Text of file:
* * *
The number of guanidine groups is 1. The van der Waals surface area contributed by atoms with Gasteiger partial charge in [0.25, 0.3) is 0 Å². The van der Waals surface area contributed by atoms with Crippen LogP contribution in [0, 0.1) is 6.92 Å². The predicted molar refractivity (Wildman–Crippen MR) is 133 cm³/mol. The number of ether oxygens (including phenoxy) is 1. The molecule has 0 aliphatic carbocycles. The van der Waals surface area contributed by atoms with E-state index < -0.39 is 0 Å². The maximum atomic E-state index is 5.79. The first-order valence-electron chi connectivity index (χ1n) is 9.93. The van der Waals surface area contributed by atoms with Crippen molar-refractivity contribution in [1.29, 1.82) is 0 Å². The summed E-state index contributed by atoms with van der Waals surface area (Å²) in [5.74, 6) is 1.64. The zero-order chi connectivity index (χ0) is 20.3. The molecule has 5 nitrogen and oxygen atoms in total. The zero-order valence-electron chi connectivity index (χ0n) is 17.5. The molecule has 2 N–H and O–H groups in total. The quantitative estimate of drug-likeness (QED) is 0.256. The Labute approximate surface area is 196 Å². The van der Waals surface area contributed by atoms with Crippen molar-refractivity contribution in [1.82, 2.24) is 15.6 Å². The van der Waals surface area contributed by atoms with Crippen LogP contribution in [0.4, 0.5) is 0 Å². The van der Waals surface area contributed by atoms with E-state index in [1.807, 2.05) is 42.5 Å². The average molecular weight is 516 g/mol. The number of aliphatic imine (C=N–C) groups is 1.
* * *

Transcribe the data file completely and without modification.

The number of guanidine groups is 1. The van der Waals surface area contributed by atoms with Gasteiger partial charge in [0.25, 0.3) is 0 Å². The van der Waals surface area contributed by atoms with Crippen LogP contribution in [0, 0.1) is 6.92 Å². The predicted molar refractivity (Wildman–Crippen MR) is 133 cm³/mol. The number of ether oxygens (including phenoxy) is 1. The molecule has 0 aliphatic carbocycles. The van der Waals surface area contributed by atoms with E-state index < -0.39 is 0 Å². The maximum atomic E-state index is 5.79. The first-order valence-electron chi connectivity index (χ1n) is 9.93. The van der Waals surface area contributed by atoms with Crippen molar-refractivity contribution in [1.29, 1.82) is 0 Å². The summed E-state index contributed by atoms with van der Waals surface area (Å²) in [5.74, 6) is 1.64. The zero-order chi connectivity index (χ0) is 20.3. The molecule has 5 nitrogen and oxygen atoms in total. The zero-order valence-electron chi connectivity index (χ0n) is 17.5. The molecule has 2 N–H and O–H groups in total. The quantitative estimate of drug-likeness (QED) is 0.256. The Labute approximate surface area is 196 Å². The van der Waals surface area contributed by atoms with Crippen molar-refractivity contribution in [1.82, 2.24) is 15.6 Å². The van der Waals surface area contributed by atoms with Crippen LogP contribution in [0.4, 0.5) is 0 Å². The van der Waals surface area contributed by atoms with E-state index in [1.807, 2.05) is 42.5 Å². The average molecular weight is 516 g/mol. The number of aliphatic imine (C=N–C) groups is 1.